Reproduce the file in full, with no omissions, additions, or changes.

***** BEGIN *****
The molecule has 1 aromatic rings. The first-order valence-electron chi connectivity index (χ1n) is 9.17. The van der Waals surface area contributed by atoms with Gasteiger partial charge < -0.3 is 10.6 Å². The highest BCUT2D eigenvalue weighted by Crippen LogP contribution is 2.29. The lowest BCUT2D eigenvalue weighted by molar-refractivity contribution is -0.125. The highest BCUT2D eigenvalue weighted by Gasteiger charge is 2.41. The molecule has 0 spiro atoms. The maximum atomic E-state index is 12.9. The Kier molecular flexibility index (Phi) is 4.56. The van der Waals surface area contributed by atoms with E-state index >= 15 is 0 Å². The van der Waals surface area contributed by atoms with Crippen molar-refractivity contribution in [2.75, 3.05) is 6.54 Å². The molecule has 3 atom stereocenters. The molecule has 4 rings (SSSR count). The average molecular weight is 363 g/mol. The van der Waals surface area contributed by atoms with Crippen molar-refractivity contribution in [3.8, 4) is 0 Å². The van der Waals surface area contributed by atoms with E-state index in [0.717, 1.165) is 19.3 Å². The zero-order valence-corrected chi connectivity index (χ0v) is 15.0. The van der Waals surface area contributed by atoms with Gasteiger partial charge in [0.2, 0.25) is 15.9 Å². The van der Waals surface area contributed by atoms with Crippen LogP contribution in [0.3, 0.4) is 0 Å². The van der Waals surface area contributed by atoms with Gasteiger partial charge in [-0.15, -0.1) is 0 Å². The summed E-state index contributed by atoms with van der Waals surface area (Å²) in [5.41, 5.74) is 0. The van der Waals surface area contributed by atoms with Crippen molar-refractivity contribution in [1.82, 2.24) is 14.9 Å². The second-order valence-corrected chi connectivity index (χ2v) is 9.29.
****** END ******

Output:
The molecule has 1 aromatic rings. The first-order valence-electron chi connectivity index (χ1n) is 9.17. The van der Waals surface area contributed by atoms with Gasteiger partial charge < -0.3 is 10.6 Å². The highest BCUT2D eigenvalue weighted by Crippen LogP contribution is 2.29. The lowest BCUT2D eigenvalue weighted by molar-refractivity contribution is -0.125. The highest BCUT2D eigenvalue weighted by Gasteiger charge is 2.41. The molecule has 0 spiro atoms. The maximum atomic E-state index is 12.9. The Kier molecular flexibility index (Phi) is 4.56. The van der Waals surface area contributed by atoms with E-state index >= 15 is 0 Å². The van der Waals surface area contributed by atoms with Crippen molar-refractivity contribution in [2.75, 3.05) is 6.54 Å². The molecule has 3 atom stereocenters. The molecule has 4 rings (SSSR count). The average molecular weight is 363 g/mol. The van der Waals surface area contributed by atoms with Crippen molar-refractivity contribution in [3.8, 4) is 0 Å². The van der Waals surface area contributed by atoms with E-state index in [0.717, 1.165) is 19.3 Å². The zero-order valence-corrected chi connectivity index (χ0v) is 15.0. The van der Waals surface area contributed by atoms with Gasteiger partial charge in [0.2, 0.25) is 15.9 Å². The van der Waals surface area contributed by atoms with Crippen LogP contribution in [0.3, 0.4) is 0 Å². The van der Waals surface area contributed by atoms with Gasteiger partial charge in [-0.15, -0.1) is 0 Å². The summed E-state index contributed by atoms with van der Waals surface area (Å²) in [5.41, 5.74) is 0. The van der Waals surface area contributed by atoms with Crippen molar-refractivity contribution in [1.82, 2.24) is 14.9 Å². The second-order valence-corrected chi connectivity index (χ2v) is 9.29.